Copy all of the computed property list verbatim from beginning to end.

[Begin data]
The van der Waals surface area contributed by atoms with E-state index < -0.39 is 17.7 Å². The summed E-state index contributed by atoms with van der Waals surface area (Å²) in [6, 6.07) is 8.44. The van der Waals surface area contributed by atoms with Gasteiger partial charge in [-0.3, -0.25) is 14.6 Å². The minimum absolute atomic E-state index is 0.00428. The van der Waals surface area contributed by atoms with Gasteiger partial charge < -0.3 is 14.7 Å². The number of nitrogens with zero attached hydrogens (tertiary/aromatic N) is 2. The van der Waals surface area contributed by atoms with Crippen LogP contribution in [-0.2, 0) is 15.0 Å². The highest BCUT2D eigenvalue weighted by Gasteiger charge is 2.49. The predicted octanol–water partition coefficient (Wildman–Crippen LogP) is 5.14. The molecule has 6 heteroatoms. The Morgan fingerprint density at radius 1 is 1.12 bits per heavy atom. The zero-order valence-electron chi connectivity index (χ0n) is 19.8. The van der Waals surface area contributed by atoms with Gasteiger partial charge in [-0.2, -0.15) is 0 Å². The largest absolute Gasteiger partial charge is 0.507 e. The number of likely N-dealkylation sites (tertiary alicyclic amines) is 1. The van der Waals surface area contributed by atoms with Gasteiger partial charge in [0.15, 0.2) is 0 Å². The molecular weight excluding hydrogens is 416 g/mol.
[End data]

The van der Waals surface area contributed by atoms with E-state index < -0.39 is 17.7 Å². The summed E-state index contributed by atoms with van der Waals surface area (Å²) in [6, 6.07) is 8.44. The van der Waals surface area contributed by atoms with Gasteiger partial charge in [-0.3, -0.25) is 14.6 Å². The minimum absolute atomic E-state index is 0.00428. The van der Waals surface area contributed by atoms with Gasteiger partial charge < -0.3 is 14.7 Å². The number of nitrogens with zero attached hydrogens (tertiary/aromatic N) is 2. The van der Waals surface area contributed by atoms with Crippen LogP contribution in [-0.2, 0) is 15.0 Å². The highest BCUT2D eigenvalue weighted by Gasteiger charge is 2.49. The predicted octanol–water partition coefficient (Wildman–Crippen LogP) is 5.14. The molecule has 6 heteroatoms. The Morgan fingerprint density at radius 1 is 1.12 bits per heavy atom. The zero-order valence-electron chi connectivity index (χ0n) is 19.8. The van der Waals surface area contributed by atoms with Gasteiger partial charge in [-0.2, -0.15) is 0 Å². The largest absolute Gasteiger partial charge is 0.507 e. The number of likely N-dealkylation sites (tertiary alicyclic amines) is 1. The van der Waals surface area contributed by atoms with Gasteiger partial charge in [0.15, 0.2) is 0 Å². The molecular weight excluding hydrogens is 416 g/mol.